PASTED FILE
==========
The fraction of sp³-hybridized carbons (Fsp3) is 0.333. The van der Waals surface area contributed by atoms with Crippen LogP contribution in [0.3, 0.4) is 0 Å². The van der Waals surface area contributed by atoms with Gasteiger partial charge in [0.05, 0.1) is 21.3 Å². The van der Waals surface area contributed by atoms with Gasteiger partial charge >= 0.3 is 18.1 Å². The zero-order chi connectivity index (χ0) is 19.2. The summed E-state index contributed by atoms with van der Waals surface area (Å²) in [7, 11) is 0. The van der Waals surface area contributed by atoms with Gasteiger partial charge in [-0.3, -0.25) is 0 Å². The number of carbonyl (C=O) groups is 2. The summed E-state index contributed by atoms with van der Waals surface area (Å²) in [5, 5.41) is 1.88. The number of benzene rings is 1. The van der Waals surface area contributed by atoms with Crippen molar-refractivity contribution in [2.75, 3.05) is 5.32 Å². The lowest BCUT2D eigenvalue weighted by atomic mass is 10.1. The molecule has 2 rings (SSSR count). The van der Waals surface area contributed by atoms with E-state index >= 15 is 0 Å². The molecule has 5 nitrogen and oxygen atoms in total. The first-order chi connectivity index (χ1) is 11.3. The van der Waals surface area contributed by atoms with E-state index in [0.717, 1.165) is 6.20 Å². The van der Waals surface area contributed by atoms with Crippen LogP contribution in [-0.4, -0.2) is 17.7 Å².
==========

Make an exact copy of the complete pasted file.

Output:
The fraction of sp³-hybridized carbons (Fsp3) is 0.333. The van der Waals surface area contributed by atoms with Crippen LogP contribution in [0.3, 0.4) is 0 Å². The van der Waals surface area contributed by atoms with Gasteiger partial charge in [0.05, 0.1) is 21.3 Å². The van der Waals surface area contributed by atoms with Gasteiger partial charge >= 0.3 is 18.1 Å². The zero-order chi connectivity index (χ0) is 19.2. The summed E-state index contributed by atoms with van der Waals surface area (Å²) in [7, 11) is 0. The van der Waals surface area contributed by atoms with Gasteiger partial charge in [-0.3, -0.25) is 0 Å². The number of carbonyl (C=O) groups is 2. The summed E-state index contributed by atoms with van der Waals surface area (Å²) in [5, 5.41) is 1.88. The number of benzene rings is 1. The van der Waals surface area contributed by atoms with Crippen molar-refractivity contribution in [2.75, 3.05) is 5.32 Å². The lowest BCUT2D eigenvalue weighted by atomic mass is 10.1. The molecule has 2 rings (SSSR count). The van der Waals surface area contributed by atoms with E-state index >= 15 is 0 Å². The molecule has 5 nitrogen and oxygen atoms in total. The first-order chi connectivity index (χ1) is 11.3. The van der Waals surface area contributed by atoms with E-state index in [0.717, 1.165) is 6.20 Å². The van der Waals surface area contributed by atoms with Crippen LogP contribution in [-0.4, -0.2) is 17.7 Å².